Understanding Types of Floodplains & How to Prepare for Floods

Because not all types of flood dangers are equally probable everywhere, effectively preparing for a flood involves making provisions for the most likely event in your specific locale. Gain a clearer perspective on your relative risk by checking the FEMA (Federal Emergency Management Agency) website for maps that show flood potential as well as the most likely source of flooding.

Typical types of floods include:

  • Overbank flooding. The consequence of a river filled beyond its normal boundaries due to heavy rain or snow melt. Often water rises slowly and authorities can predict the time of flooding and areas likely to be affected. Standing water typically persists for an extended period afterward.
  • Flash floods. These rapidly-developing, fast-moving events offer little or no warning. A flash flood can occur within minutes of the initiating storm. Fast moving water—10 miles per hour is typical—is especially damaging to structures and dangerous to life.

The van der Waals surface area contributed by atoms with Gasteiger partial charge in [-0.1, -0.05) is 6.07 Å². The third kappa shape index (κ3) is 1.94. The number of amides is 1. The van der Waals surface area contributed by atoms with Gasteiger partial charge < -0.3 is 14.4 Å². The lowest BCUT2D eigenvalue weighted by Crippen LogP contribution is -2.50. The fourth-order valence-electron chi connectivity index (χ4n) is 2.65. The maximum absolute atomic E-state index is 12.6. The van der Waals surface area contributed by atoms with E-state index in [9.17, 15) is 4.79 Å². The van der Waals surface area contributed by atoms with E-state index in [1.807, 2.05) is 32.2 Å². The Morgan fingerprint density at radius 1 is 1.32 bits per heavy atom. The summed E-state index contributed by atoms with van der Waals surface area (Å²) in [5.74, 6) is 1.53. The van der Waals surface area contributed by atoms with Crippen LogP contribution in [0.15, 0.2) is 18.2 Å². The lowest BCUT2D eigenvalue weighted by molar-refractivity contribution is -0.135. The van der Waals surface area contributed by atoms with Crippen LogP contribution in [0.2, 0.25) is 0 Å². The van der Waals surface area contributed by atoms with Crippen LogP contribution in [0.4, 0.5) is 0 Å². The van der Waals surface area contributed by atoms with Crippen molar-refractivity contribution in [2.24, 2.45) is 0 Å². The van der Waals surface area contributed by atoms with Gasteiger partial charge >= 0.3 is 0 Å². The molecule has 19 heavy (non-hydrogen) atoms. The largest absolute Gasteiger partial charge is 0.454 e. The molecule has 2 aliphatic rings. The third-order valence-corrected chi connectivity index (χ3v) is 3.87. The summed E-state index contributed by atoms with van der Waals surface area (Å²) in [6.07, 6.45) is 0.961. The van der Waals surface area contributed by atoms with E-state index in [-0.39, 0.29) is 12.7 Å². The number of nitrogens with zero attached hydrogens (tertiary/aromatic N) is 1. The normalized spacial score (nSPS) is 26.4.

• Ice jams. Common only in cold climates, ice blocks carried by a river forms a blockade that impedes the flow of water. This forces water over the riverbanks and floods local areas.
  • Coastal flooding. Associated with tropical storms and hurricanes, these events send a swell of water up to 25 feet above normal tide ashore and swamp populated areas. Breaking waves accompanying the event also damage local infrastructure.

To minimize the impact and aftermath:

  • Inventory valuables for insurance purposes. Keep extra copies of important documents in secure locations.
  • Prepare your house. Before flooding threatens, install a sump pump and place electrical outlets, circuit breakers, and other components above expected flood level. When flooding is imminent, unplug major appliances and HVAC equipment and place them on raised concrete blocks.
  • Agree on a family emergency plan and evacuation strategy beforehand.

For more tips on preparing for a flood, contact Rytech, Inc.

Tags: , , , ,

Return to the Blog Home Page